Count Lehndorffs Views: Was Greatest Student of His Day in Production of Thoroughbred.; Pointed Out America as Source for Breeders of World to Draw From., Daily Racing Form, 1921-03-13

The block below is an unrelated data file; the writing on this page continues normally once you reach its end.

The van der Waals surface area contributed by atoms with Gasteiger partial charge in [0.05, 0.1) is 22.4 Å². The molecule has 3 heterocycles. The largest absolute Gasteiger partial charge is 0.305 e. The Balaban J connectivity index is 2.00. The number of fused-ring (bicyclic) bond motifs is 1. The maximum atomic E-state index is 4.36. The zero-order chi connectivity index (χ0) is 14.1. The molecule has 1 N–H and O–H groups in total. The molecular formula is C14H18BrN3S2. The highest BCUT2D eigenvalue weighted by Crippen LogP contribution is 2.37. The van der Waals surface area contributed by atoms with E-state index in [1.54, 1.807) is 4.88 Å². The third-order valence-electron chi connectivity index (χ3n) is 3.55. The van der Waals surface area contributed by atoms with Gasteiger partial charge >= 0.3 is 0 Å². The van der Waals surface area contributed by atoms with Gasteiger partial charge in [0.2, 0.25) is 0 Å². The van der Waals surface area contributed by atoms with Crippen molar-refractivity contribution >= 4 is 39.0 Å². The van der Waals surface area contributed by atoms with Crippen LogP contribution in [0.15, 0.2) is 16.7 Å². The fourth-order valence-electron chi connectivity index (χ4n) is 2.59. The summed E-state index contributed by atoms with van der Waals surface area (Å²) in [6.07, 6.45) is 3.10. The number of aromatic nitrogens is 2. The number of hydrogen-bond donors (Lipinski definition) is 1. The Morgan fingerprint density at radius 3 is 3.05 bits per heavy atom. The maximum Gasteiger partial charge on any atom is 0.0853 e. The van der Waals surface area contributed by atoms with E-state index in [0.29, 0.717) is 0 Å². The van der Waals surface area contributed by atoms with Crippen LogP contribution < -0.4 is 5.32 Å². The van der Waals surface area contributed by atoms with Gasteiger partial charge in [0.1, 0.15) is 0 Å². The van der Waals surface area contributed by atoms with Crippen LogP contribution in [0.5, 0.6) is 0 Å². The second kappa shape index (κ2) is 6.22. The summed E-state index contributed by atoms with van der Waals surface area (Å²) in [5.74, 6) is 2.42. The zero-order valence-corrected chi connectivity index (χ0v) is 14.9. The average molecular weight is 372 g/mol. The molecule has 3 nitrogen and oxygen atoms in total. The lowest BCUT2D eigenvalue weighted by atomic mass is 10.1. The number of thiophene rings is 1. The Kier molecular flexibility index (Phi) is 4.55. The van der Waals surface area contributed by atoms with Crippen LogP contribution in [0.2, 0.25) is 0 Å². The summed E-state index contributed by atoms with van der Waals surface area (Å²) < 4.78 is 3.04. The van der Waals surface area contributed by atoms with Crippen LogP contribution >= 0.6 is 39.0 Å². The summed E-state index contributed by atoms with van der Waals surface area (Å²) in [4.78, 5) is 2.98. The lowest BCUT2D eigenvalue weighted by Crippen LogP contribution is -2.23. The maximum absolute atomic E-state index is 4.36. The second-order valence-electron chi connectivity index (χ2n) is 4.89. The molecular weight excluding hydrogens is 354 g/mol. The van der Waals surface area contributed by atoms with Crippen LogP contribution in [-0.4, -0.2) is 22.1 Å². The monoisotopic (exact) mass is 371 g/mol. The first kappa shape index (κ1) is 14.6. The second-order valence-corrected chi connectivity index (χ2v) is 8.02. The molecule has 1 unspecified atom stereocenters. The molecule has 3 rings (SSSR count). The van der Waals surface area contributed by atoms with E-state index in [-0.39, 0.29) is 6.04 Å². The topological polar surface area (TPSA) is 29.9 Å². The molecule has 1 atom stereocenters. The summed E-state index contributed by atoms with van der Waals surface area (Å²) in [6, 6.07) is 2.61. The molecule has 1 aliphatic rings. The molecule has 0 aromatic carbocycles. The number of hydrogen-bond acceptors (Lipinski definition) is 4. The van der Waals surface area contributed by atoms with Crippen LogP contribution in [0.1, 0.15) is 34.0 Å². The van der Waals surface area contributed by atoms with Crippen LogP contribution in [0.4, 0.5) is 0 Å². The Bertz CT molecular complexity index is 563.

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COUNT LEHNDORFFS VIEWS Was Greatest Student of His Day in Production of Thoroughbred Pointed Out America as Source for Breeders of World to Draw From NEW YORK N Y March 11 Count Tchndorff Who was in charge of the German Imperial Stud at Graditz was recognized as the greatest student of his day in the production of thoroughbred and lialfbred horses Ills Recollections embodying the results of his experiences is a classic which should be in the hands of every horse breeder in the land landAs As the head of an institution conducted for the avowed purpose of developing the type of war burse that would challenge the admiration of the world what Count Lehndorff has to say may be accepted as authoritative and final Moth thor ¬ oughbred and halfbred sires were employed at Graditz and among the former was the Kpom Derby winner Ard Patrick No horses were kept that did not answer the strictest tests and the opening paragraph of the little volume is indicative of the spirit that was responsible for the sound j foundation upon which the whole structure of horse improvement in the German Empire rested It says The principal requisite in a pood race horse is soundness again soundness and nothing but soundness and the object of the thoroughbred is to imbue ie limbs the constitution and the nerves of f halfbred horse with that essential jnnlity hereby enhance ils capabilities capabilitiesThe The onghbred can however fulfill its mis ¬ sion onl providing the yearly picdnco be con timmlly s bjoeted to severe trials hi puhlb Tlie two continents is the race course although fts ad ¬ versaries oppose it as too onesided and propose in its stead others of more or less impracticability impracticabilityWINNING WINNING POST ALONE DECIDES DECIDESAfter After declaring that the physical intellectual and mechanical powers must coordinate in the success ¬ ful race horse and that attained speed is not the aim but only the gauge of ixrformance Count Lehndorff apropos of tin racing test remarks The grand ideal principle which places the test so incomparably higher than any other based upon the individual opinion of one or more judges is the absolute and blind justice personified in the inflex ¬ ible winning post which alone decides on the race ourse and the irre itable certainty that neither fashions nor fancy neither favor nor hatred neither personal prejudice nor time serving fre ¬ quently observable at horse shows has biased the decisions of hotly contested struggles as recorded In the Racing Calendar for the space of 170 years This it is that gives the English thoroughbred horse a value for breeding purposes uncqunlcd and looked for in vain in any other species of the animal creation creationContinuing Continuing Count Lehndorff has this to say about racing and incidentally breeding for the two are closely allied I apprehend great danger from the endeavor to improve horse racing like any other linmiin institution not without its shortcom ¬ ings by corrective measures which might interfere with that principle of blind jusiee ils fundamental laws would thereby become undermined and Un ¬ building which it took centuries to erect fall to ruins ruinsNothing Nothing but the framing of the racing propo ¬ sitions ought to serve as indicator of what is re ¬ quired of the thoroughbred every slate in need of an efficient cavalry should be careful how to place authority for that purpose in experienced bands and see that it is used leniently but on clearly established principles As fur the rest it should be left to the immutable laws of nature to gradually mould in outer form and inward compo ¬ sition that horse which best answers those re ¬ quirements quirementsQUALIFICATION QUALIFICATION OF SIRE SIREIn In a further discussion of the qualifications of the thoroughbred as a sire the great expert says that the cleanbred stalliun has to prove his worth before going to tin stud whereas of the halfbreds only those individuals unfit for breeding are put In the test there being numerous races for animals of Ibis type in Germany He asks pertinently What would become of the usefulness of our half breds what of our cavalry without a con ¬ tinuance of crosses with stallions of pure blood bred for stoutness and chosen en account of their proper excellent qualities so as to constantly re ¬ new the necessary steel in the breed breedIt It will occasion surprise in some quarters to learn that Count Lehndorff did not favor steeple chasing as a test for measuring the capabilities of the thoroughbred He holds that jumping is more a matter of agility than power powerThere There is comfort for American breeders of blood stock in the coifelnding paragraph of Count Lehn ¬ dorff s work where he says after a discussion on Englands tendency to inbreeding and her need for Importing sires of preeminence from other countries Experience points to America as the source Trom which to draw in future the rugenc ing fluid for although the American thorough takes its origin from England and is still more or Jess related to its English prototype the exterior appearance and the more recently shown superiority of American horses lead to the conclusion that the evidently favorable climate and the to a great extent vigin soil of America in evcry respect dif ¬ ferent from ours gradually restores the whole nature of the horse to its pristine vigor and makes tlie American race horse eminently qualified to exercise an invigorating influence on the consti ¬ tution of tin thoroughbred in the mother country enfeebled perhaps by oftrepeated in breeding

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